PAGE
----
China being true to its characteristics has a history of stealing technology from Russia. During the 90s where it purchased the elite Su-27 fighter jets and S-300 missile systems from Russia, it reverse engineered and came up with J-11 fighter jet and HQ-9 surface-to-air missiles which were nothing but a blatant copy of their Russian counterparts. In 2017, China rolled out the fifth-generation Chengdu J-20 fighter jets which are not only copies of Russia’s SU-57E but also technologically superior.
Back then, in the absence of American sanctions, Russia severely curtailed its arms exports to China as from accounting to 60% of Russian arms exports in 2005, Russia’s arms exports to China fell to 8.7% by 2012 and has now witnessed a rise again in the backdrop of sanctions over its actions in Ukraine in 2014.
Russia has tried, but in vain, to stop China from stealing its technologies as from pushing for bulk buying by China instead of just a few samples to attempting to earn royalties through the Chinese copies, Russia has done it all with little results.
“[Technology theft] is a shared problem for all companies who do business in China, but there haven’t been any cases of reverse engineering causing anyone turning away from the Chinese market — the most valuable market in the world,” said Vasily Kashin, a senior fellow at the Institute of Far Eastern Studies of the Russian Academy of Sciences.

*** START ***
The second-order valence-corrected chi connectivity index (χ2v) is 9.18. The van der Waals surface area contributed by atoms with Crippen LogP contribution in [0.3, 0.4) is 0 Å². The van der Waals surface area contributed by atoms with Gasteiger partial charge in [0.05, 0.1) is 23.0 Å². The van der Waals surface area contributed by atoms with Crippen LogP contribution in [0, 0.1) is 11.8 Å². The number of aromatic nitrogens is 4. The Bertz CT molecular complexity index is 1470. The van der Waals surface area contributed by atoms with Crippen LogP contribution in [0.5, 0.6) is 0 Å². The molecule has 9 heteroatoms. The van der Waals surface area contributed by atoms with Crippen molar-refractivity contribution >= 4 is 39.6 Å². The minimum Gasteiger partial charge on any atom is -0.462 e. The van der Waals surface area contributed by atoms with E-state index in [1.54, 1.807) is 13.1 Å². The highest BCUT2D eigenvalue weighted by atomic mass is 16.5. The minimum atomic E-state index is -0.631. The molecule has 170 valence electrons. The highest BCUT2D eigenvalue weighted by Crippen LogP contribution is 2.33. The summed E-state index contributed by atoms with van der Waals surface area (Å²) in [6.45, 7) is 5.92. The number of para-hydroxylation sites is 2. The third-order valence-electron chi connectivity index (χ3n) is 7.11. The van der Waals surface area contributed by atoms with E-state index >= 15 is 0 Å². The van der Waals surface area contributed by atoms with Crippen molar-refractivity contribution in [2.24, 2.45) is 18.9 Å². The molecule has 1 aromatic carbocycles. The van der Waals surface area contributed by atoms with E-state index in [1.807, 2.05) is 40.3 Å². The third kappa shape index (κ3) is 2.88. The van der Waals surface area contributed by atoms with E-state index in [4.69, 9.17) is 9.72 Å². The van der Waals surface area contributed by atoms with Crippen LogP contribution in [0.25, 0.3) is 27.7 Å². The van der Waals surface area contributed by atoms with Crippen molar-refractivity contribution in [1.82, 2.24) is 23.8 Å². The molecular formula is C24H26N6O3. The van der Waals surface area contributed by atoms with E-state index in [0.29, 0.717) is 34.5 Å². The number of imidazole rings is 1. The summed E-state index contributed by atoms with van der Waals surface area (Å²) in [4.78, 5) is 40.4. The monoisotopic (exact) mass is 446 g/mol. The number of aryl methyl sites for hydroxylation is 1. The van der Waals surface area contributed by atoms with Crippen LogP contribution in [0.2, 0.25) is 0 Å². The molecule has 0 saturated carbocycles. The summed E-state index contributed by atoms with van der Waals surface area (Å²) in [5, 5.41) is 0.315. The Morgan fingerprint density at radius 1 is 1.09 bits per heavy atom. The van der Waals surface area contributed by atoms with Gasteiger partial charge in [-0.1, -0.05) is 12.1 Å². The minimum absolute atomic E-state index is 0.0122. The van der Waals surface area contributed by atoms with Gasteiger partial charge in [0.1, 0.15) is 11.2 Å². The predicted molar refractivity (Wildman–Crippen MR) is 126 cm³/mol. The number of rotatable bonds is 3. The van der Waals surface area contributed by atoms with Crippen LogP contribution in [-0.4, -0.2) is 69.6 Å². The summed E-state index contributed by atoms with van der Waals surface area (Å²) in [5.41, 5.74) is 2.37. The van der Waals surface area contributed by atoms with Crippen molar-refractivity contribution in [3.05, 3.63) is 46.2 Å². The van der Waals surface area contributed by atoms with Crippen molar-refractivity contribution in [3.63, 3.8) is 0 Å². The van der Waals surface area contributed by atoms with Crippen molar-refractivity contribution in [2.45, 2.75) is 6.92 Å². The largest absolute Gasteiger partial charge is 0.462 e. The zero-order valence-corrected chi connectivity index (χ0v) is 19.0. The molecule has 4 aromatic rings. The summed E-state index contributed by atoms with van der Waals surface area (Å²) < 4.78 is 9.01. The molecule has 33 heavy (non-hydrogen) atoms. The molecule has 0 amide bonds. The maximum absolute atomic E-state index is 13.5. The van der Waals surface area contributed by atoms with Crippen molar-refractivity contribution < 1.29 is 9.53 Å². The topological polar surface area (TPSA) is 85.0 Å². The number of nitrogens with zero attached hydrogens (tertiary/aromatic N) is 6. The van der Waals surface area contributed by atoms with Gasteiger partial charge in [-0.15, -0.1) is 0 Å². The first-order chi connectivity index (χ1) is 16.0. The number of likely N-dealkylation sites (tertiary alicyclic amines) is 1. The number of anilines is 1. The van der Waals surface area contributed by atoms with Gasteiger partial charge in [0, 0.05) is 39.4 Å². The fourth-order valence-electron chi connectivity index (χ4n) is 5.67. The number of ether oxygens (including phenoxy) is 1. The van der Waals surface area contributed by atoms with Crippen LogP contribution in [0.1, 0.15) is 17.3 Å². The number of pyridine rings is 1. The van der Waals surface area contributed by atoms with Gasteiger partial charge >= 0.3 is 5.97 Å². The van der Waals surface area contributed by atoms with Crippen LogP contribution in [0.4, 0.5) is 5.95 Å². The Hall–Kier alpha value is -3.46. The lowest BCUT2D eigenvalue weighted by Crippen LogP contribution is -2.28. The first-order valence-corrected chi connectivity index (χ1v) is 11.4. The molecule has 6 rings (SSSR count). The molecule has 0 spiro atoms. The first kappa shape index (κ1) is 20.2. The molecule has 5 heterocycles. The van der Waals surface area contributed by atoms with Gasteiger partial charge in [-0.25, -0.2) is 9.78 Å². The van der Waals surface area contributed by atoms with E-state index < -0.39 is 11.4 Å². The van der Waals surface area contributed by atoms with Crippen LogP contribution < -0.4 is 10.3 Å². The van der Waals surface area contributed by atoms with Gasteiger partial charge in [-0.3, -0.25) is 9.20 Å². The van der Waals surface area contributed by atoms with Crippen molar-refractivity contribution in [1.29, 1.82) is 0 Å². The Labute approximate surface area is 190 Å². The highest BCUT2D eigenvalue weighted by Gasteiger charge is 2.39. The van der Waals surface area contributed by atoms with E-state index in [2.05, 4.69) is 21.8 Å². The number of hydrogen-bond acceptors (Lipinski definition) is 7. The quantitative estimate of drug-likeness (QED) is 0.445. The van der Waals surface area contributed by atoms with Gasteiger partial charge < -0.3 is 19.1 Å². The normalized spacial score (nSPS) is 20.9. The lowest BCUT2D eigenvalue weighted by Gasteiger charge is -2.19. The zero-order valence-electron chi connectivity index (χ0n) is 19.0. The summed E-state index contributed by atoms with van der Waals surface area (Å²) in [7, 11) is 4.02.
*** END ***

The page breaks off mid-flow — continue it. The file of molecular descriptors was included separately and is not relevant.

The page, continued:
Russia had been reluctant to sell the S-400 Triumf anti-missile system to China, but it did nonetheless purely as a compromise as, to put it bluntly, Moscow really needs the money.
Border dispute due to ambiguity
Much like India and China where there is a lot of ambiguity along the LAC, China similarly likes to claim a lot of ambiguous regions along its border with Russia. The two countries were on an undeclared military conflict for seven months in 1969 until a ceasefire was signed. As a result of the war, China gained control of various islands and in the Chinese Communist Party’s version of the military conflict describes the conflict as a Soviet aggression against China. Although territorial disputes remain on the back-burner since 2004, that may change given China’s tried and tested expansionist motives.
Chinese investments in the Far-East:
This is where misunderstanding and territorial tensions continue to exist between the two Red powers. This sparsely populated Russian territory boasts of abundant natural resources, and traditionally looks at it as vulnerable to Chinese influence or even colonialisation.
Today, China is eager to invest here out of its hunger for natural resources, but Russia wants to counter this dependence on China that was also writing on the wall with India’s US $1 billion line of credit to Russia for development of the Far East region.
The other huge bone of contention that will only worsen in time is China’s increasing influence in Central Asia which has historically been Russia’s sphere of influence after the breakup of the Soviet Union. As China furthers its BRI plans here, Russia is closely watching.
There is enough evidence that China and Russia are allies because of helplessness, affinity for authoritarian regimes and their shared hatred for the USA. It is only a matter of time before the friendship bubble is burst as China is fast becoming a defence manufacturer in its own might as it looks to export China-made defence equipment to other countries. In this case, Russia will be the biggest loser as cheap copies of its technology will be sold around the world by China. Putin is not someone who likes to cower down and will certainly not tolerate China’s antics beyond a point.